“I believe; help my unbelief”

The boy was in a terrible state. He was “possessed by a spirit that robbed him of speech,” Mark 9:17, and “Whenever it seizes him, it throws him to the ground (and into water and fire to kill him, verse 22). He foams at the mouth, gnashes his teeth, and becomes rigid” (verse 18). If I was that boy’s Dad I’d be heart-broken watching my boy being played with like that by a vicious demonic spirit.

But Dad knew about this phenomenal Rabbi who actually drove demonic spirits out of people and the people fully recovered. The Rabbi’s disciples had the same power too (Mark 6:13), so when a group of Jesus’ disciples arrived in their village, Dad took his son and joined the crowd that gathered to meet them. But when he asked the disciples to heal his son, they couldn’t do it.

But why couldn’t they? Up to this point Jesus and his disciples had never failed anyone who’d asked for healing. This man, then, had every right to believe his son would be healed, and he did believe too – until, that is, the healing didn’t happen.

That’s when the Dad’s mood changed. He was quick to tell Jesus that his disciples hadn’t healed his son, and his tone became doubtful and desperate in verse 22: “Please, please help us – IF you can,” he says to Jesus. Well, of course Jesus could help them, and Jesus quickly reminded the boy’s Dad of that in verse 23, that “Everything is possible for him who believes.”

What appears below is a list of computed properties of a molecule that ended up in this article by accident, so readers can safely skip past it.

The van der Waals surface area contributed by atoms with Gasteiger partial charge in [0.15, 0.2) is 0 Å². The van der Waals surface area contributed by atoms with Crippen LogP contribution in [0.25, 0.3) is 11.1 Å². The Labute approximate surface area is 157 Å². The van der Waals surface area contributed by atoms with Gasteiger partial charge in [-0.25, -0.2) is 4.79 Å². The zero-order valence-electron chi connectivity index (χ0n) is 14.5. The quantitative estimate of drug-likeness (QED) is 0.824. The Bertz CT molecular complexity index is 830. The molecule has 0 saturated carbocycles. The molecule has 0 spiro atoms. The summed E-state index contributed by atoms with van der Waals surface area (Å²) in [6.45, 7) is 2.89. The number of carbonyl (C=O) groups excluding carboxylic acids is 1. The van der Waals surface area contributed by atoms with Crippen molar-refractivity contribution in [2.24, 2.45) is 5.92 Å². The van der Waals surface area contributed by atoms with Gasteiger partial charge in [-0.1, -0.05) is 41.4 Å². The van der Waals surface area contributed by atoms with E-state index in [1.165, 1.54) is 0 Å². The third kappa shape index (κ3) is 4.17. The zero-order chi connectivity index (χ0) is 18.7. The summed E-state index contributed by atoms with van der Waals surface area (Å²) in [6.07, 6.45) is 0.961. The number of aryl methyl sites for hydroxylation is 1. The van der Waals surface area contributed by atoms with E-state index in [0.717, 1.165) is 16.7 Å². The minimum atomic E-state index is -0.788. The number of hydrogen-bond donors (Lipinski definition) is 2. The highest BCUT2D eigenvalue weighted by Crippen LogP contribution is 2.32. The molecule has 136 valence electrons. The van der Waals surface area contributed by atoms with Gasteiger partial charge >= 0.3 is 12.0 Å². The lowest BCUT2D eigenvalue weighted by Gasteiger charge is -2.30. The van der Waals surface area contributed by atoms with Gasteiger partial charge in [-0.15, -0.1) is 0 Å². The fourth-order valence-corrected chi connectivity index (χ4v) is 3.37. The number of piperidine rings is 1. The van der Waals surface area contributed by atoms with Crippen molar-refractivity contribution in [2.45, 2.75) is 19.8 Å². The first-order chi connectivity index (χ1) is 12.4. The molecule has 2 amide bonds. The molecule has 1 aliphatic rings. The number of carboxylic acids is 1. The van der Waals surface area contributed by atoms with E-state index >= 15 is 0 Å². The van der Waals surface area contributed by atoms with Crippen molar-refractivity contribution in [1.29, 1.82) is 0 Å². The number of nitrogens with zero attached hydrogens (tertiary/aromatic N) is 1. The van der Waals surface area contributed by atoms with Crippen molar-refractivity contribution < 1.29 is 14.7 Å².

Believes what, though? Believes what God sent Jesus to the Jews for, to deliver them, forgive them, heal them and restore them. Believes that Jesus really was the Messiah predicted in their Scriptures who would come to save them. Believes that everything the Jews had been hoping for and dreaming of through all the years of their misery under pagan rulers was now possible. Their Messiah had arrived. Therefore, everything was now possible – the salvation of their nation, the forgiveness of their sins, their chance to repent and be the nation God had called them to be. And what more proof did they need that Jesus was that Messiah than all the healingx and driving out demons he and his disciples were doing?

At which point the Dad’s desperation switches from wanting his boy healed to wanting his belief healed. He went about it the right way too, by asking Jesus directly for help with “my unbelief” (verse 24), because as Jesus said in verse 29, “This kind can come out only by prayer.” To really cotton on to what God sent Jesus for needs direct help from Jesus himself.

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